Sometime I have a hard time really getting my head around the details of how we (Chris and I and our family) ended up where we are why, exactly. Sometimes I get that stuck feeling. (ex. Every single time I’m driving on the beltway, actually.)
But when I question my life (and this usually happens at least once a month), I go back to the constant: the God of Heaven is in charge of where we are, what we do, and most importantly who He created us to be is His divine flower bed.
You might be elbow deep in diapers, crying through your day.
You could be wearing a suit and meeting with congressmen.
You could be volunteering in school or sitting in (yet another) meeting.
You could be playing blocks.
You could be designing buildings.
You could be doing surgery. Teaching. Managing. Gardening. Writing. Counseling. Pouring over spreadsheets. Cooking. Preaching. Studying barnacles…(** this is not a comprehensive list.)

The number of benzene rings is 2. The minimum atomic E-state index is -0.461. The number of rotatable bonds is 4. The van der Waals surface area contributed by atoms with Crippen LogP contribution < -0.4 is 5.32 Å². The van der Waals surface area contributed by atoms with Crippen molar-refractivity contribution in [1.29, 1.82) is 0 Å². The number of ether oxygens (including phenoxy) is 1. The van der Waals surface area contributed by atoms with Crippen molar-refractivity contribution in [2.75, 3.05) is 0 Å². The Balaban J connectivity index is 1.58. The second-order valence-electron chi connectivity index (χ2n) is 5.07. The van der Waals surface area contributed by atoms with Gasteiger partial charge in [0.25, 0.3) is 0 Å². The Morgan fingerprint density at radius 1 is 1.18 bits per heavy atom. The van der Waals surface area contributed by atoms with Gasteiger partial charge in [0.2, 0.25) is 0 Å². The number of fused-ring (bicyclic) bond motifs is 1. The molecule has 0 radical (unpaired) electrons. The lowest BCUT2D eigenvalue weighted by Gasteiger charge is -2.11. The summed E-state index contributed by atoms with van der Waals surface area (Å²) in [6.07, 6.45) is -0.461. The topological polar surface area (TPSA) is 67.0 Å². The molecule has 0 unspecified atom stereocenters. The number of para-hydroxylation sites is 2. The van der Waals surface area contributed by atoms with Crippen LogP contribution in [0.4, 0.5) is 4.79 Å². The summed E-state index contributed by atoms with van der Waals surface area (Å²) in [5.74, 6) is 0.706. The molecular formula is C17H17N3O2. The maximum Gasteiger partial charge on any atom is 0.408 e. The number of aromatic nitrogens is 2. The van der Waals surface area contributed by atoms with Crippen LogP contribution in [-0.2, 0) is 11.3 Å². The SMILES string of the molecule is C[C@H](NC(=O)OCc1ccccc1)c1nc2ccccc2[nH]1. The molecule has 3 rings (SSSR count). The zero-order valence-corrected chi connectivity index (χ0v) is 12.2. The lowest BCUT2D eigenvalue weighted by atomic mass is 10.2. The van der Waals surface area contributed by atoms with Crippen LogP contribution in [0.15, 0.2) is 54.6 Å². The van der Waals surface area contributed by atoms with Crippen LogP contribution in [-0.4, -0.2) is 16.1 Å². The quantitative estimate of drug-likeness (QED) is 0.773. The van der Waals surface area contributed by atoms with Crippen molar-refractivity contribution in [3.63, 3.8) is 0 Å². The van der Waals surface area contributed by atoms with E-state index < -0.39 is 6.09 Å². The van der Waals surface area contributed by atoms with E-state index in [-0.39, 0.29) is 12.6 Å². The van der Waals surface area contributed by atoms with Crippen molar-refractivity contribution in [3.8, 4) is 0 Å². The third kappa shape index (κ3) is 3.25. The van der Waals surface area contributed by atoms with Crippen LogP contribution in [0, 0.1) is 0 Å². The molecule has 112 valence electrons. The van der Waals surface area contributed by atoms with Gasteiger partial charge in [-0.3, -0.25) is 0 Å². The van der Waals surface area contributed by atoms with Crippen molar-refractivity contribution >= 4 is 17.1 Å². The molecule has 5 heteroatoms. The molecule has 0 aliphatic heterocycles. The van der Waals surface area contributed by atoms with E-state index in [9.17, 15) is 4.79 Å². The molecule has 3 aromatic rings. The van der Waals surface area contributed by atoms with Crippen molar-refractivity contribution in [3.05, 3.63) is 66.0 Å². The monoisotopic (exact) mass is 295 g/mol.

The lilac bush in my backyard isn’t a part of the Lilac festival in Rochester, nor is the weeping cherry in our front yard part of the display each spring in DC. My plants cannot change the fact they are firmly planted in this suburban yard. (Many of us have roots growing deep in our own suburban landscape, don’t we?)
Yet, what kind of yearly festival would it be in Rochester, if every lilac bush decided not to bloom? (“I’m just a stay-at-home lilac. What do I have to offer? I can’t make a difference. I don’t even know where to start with this whole blooming business…”)
Or what if every single Cherry tree in DC was too scared or too busy or worried to let their individual beauty show? (“I mean, what’s the point? There are so many other trees here. Someone else will probably bloom and take care of it. I’m not even that good of a bloomer. I’m sure they don’t need me. Plus, I have a ton of other stuff I could do instead.”)
We all have circles of influence.
And it’s possible we’ll never actually know how big they are.
But my guess is, when we’re in full bloom, our circles of influence are larger than we ever could imagine.